Updated October 30, 2020 - 1:46 pm
In an emergency meeting Thursday, a state task force approved an indefinite extension to a Washoe County directive that limits the size of most public gatherings to 50 people or less — a threshold much lower than allowed elsewhere in Nevada.
“We think that reduction in the gathering size is an important step to take at this point with the level of disease transmission that’s going on,” Washoe County Health District officer Kevin Dick said of the Reno area, which is experiencing its highest number of active cases since the pandemic began.
Gov. Steve Sisolak on Oct. 1 allowed gatherings of up to 250 people to take place in Nevada. But on Oct. 8, Washoe County health officials reverted to the previous 50-person limit.
And on Thursday, the Nevada COVID-19 Mitigation and Management Task Force approved an indefinite extension of the local limitations starting Nov. 5. Outdoor events can apply for an exemption on a case-by-case basis. The restriction was one part of a multifaceted county action plan the task force approved to reduce disease spread.
State COVID-19 response director Caleb Cage also directed the county, its health district and local cities to work with state officials to bring additional measures before the task force next week, including a plan for targeted testing in area ZIP codes with the largest number of cases.
The direction came after Cage expressed frustration with the plan Washoe officials presented Thursday, comparing it to a plan county officials presented in September — during a downward trend in cases — aside from a new public education component.
“Education is not intervention,” Cage said. “Education is a good thing to do in addition to other measures.”
Cage also wanted to see a plan improve test turnaround time at the public health lab in Reno and increase enforcement measures against local business that are not complying with pandemic safety measures.
The state task force had not planned to convene this week but called an emergency meeting after Washoe County recently began identifying new cases at an alarming rate.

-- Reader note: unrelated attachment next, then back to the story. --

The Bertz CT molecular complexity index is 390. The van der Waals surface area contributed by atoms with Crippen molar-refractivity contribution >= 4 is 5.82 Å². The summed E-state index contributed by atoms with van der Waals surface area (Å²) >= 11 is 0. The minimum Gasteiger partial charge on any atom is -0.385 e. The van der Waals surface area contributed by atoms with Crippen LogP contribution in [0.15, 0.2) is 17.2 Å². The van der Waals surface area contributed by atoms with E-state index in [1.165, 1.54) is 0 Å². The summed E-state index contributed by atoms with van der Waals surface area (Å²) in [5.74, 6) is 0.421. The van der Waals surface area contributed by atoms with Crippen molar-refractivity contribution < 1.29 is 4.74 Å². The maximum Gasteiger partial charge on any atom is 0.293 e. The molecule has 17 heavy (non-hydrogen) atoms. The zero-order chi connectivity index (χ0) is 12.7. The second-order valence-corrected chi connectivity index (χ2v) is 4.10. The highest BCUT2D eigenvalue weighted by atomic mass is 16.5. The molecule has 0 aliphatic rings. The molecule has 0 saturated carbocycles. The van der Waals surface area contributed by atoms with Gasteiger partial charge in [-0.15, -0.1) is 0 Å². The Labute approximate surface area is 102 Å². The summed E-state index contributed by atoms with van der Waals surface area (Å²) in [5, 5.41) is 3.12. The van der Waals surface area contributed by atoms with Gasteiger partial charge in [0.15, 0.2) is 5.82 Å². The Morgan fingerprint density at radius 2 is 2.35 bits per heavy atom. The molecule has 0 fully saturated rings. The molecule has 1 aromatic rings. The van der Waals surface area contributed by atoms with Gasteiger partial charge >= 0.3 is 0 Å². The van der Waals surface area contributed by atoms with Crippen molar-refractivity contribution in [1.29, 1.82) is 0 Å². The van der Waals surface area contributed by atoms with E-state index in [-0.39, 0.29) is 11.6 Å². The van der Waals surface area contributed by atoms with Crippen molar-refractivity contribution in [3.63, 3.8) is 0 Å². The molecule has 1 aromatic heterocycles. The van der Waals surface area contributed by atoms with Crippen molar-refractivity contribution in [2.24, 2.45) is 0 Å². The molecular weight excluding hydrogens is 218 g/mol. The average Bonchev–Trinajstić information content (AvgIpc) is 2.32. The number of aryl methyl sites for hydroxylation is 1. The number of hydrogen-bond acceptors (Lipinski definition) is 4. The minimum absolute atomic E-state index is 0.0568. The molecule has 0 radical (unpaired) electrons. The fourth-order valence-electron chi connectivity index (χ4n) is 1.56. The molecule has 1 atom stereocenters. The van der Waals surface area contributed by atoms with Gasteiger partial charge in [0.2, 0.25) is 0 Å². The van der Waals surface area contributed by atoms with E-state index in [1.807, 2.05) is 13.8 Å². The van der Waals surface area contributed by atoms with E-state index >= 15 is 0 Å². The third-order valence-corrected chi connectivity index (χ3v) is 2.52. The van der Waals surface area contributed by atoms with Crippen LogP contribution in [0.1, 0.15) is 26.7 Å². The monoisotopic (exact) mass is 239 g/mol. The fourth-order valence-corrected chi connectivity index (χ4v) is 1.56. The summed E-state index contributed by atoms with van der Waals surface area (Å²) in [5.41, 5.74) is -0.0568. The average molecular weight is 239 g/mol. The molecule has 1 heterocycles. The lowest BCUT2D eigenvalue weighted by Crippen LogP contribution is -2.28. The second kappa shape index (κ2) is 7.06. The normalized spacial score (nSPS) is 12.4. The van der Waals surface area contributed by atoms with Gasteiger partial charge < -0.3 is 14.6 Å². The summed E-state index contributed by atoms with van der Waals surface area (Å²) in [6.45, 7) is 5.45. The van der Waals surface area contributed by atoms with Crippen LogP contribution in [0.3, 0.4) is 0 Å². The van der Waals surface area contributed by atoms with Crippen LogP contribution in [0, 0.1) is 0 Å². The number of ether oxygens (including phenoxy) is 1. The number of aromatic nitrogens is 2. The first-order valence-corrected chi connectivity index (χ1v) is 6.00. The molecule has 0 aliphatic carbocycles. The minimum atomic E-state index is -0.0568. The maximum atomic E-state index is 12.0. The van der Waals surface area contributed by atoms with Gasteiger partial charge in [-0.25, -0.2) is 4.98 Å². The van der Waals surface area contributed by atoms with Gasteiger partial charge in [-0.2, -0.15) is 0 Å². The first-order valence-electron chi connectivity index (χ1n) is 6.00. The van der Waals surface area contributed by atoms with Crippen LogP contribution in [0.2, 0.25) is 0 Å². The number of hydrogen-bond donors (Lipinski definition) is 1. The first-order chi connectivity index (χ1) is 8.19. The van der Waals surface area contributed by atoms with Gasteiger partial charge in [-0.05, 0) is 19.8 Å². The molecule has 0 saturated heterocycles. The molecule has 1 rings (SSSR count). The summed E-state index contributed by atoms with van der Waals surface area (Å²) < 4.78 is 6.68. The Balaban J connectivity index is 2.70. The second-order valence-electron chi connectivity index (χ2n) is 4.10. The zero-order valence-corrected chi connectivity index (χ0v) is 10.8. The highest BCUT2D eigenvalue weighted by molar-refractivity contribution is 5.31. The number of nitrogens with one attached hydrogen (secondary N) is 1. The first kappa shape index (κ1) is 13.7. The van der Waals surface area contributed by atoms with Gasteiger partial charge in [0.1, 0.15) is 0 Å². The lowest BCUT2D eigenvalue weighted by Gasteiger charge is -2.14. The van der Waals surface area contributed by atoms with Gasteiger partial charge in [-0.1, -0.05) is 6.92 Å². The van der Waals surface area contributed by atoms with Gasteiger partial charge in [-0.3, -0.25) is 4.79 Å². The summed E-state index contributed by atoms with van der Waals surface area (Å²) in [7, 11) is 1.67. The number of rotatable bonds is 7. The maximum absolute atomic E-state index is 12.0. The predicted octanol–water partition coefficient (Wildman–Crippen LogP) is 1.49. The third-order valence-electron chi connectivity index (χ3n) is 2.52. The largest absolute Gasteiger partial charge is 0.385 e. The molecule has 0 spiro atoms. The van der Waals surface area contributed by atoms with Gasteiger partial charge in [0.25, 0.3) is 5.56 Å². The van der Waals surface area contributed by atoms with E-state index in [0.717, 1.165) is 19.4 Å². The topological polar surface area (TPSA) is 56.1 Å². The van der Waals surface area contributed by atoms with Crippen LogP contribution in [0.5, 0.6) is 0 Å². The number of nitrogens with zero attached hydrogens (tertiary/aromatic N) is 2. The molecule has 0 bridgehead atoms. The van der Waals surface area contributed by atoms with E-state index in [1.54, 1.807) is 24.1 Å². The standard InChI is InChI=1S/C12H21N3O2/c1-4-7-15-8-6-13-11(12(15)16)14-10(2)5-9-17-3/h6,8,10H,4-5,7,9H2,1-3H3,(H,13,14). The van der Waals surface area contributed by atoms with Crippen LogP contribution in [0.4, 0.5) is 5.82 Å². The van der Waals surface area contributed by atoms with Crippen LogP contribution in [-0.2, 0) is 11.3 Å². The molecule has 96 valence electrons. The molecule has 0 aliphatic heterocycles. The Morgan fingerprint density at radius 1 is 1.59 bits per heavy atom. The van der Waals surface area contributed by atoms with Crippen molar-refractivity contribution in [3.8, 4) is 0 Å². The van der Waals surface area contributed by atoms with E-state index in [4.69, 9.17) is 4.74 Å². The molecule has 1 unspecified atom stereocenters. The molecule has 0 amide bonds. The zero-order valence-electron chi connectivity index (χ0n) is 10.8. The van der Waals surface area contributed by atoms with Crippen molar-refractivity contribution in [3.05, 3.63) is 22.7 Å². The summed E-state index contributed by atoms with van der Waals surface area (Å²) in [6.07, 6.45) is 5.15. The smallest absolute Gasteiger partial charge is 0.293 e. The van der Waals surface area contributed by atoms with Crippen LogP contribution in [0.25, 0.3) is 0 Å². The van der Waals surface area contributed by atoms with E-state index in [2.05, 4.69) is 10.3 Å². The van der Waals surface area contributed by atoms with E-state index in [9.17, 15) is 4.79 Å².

Earlier this month, the University of Nevada, Reno announced all classes would move online after fall break because 1 in 9 cases in Washoe County could be traced back to the university.
But while the recent surge in cases began primarily among people in their 20s, there has since been significant spread in people ages 30 to 59.
Officials have been unable to pinpoint any type of business or event that is most responsible for the surge. Instead, they say private gatherings appear to be driving the spread.
Still, some officials wanted more resources allocated for safety inspections at local businesses.
“If we’re not getting out there and showing there is enforcement and inspections are going on, people are not going to follow the rules so to speak,” Washoe County Commission chairman Bob Lucey said.
Lucey also asked that area officials “be more robust with their enforcement” and spend their federal CARES Act dollars accordingly. But officials with the city of Sparks said their high compliance rate did not justify diverting already-allocated federal funds.
Testing, contact tracing backlogs
CARES Act funding could also be used to implement targeted testing sites by ZIP code. But Washoe-area officials must also address a backlog at the Nevada State Public Health Laboratory, where the county sends its specimens for testing.
Lab director Mark Pandori said he was adding more workers and equipment to increase testing capabilities.
Dick said the county’s health district was also struggling to stay on top of disease investigation, which is necessary to determine a newly infected person’s close contacts. But it can take several weeks to train investigators, and the county needs more physical workstations for them.
“It doesn’t happen overnight,” he said.
The county is working to fight “COVID fatigue,” a term describing residents who increasingly choose to ignore recommended precautions. Officials have attributed recent case increases throughout Nevada to “COVID fatigue” phenomenon.
Washoe County manager Eric Brown said the county was rolling out a new “Mask On, Move On” campaign on social media. However, the county had not been able to purchase TV advertisements yet because of the price of airtime leading up to Tuesday’s election.
He added that it remains to be seen how well the public will receive the campaign.
“It’s very clear that our community is frankly tired or weary of being told what to do, particularly by their elected officials,” he said.